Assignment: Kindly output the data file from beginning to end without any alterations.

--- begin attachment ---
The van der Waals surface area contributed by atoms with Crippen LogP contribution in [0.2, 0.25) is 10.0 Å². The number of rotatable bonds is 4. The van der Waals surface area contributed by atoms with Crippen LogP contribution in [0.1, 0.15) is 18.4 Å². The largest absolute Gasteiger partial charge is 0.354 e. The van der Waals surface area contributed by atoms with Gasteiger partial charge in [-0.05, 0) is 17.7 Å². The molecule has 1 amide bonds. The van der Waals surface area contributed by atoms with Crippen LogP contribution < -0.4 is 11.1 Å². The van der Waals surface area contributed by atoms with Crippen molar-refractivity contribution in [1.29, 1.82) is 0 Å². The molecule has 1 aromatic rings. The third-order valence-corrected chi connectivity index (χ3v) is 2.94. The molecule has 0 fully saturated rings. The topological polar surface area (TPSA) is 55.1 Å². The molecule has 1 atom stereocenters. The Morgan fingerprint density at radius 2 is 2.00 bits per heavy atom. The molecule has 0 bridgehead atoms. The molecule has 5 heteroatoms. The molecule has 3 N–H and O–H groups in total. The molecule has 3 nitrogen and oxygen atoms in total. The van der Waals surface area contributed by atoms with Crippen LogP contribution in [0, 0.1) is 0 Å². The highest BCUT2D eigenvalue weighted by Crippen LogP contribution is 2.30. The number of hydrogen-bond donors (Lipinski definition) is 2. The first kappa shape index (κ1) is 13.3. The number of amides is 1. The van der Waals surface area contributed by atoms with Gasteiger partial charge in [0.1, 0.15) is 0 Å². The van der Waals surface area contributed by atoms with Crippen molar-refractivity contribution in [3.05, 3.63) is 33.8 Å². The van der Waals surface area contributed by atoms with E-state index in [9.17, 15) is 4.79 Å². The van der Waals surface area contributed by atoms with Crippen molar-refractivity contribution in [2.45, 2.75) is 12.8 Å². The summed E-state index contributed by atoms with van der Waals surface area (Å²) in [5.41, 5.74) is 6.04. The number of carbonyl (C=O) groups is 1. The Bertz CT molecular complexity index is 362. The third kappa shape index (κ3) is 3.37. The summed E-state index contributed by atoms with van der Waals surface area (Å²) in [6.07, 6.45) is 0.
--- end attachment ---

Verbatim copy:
The van der Waals surface area contributed by atoms with Crippen LogP contribution in [0.2, 0.25) is 10.0 Å². The number of rotatable bonds is 4. The van der Waals surface area contributed by atoms with Crippen LogP contribution in [0.1, 0.15) is 18.4 Å². The largest absolute Gasteiger partial charge is 0.354 e. The van der Waals surface area contributed by atoms with Gasteiger partial charge in [-0.05, 0) is 17.7 Å². The molecule has 1 amide bonds. The van der Waals surface area contributed by atoms with Crippen LogP contribution < -0.4 is 11.1 Å². The van der Waals surface area contributed by atoms with Crippen molar-refractivity contribution in [1.29, 1.82) is 0 Å². The molecule has 1 aromatic rings. The third-order valence-corrected chi connectivity index (χ3v) is 2.94. The molecule has 0 fully saturated rings. The topological polar surface area (TPSA) is 55.1 Å². The molecule has 1 atom stereocenters. The Morgan fingerprint density at radius 2 is 2.00 bits per heavy atom. The molecule has 0 bridgehead atoms. The molecule has 5 heteroatoms. The molecule has 3 N–H and O–H groups in total. The molecule has 3 nitrogen and oxygen atoms in total. The van der Waals surface area contributed by atoms with Crippen LogP contribution in [0, 0.1) is 0 Å². The highest BCUT2D eigenvalue weighted by Crippen LogP contribution is 2.30. The number of hydrogen-bond donors (Lipinski definition) is 2. The first kappa shape index (κ1) is 13.3. The number of amides is 1. The van der Waals surface area contributed by atoms with Gasteiger partial charge in [0.1, 0.15) is 0 Å². The van der Waals surface area contributed by atoms with Crippen molar-refractivity contribution in [3.05, 3.63) is 33.8 Å². The van der Waals surface area contributed by atoms with E-state index in [9.17, 15) is 4.79 Å². The van der Waals surface area contributed by atoms with Crippen molar-refractivity contribution in [2.45, 2.75) is 12.8 Å². The summed E-state index contributed by atoms with van der Waals surface area (Å²) in [5.41, 5.74) is 6.04. The number of carbonyl (C=O) groups is 1. The Bertz CT molecular complexity index is 362. The third kappa shape index (κ3) is 3.37. The summed E-state index contributed by atoms with van der Waals surface area (Å²) in [6.07, 6.45) is 0.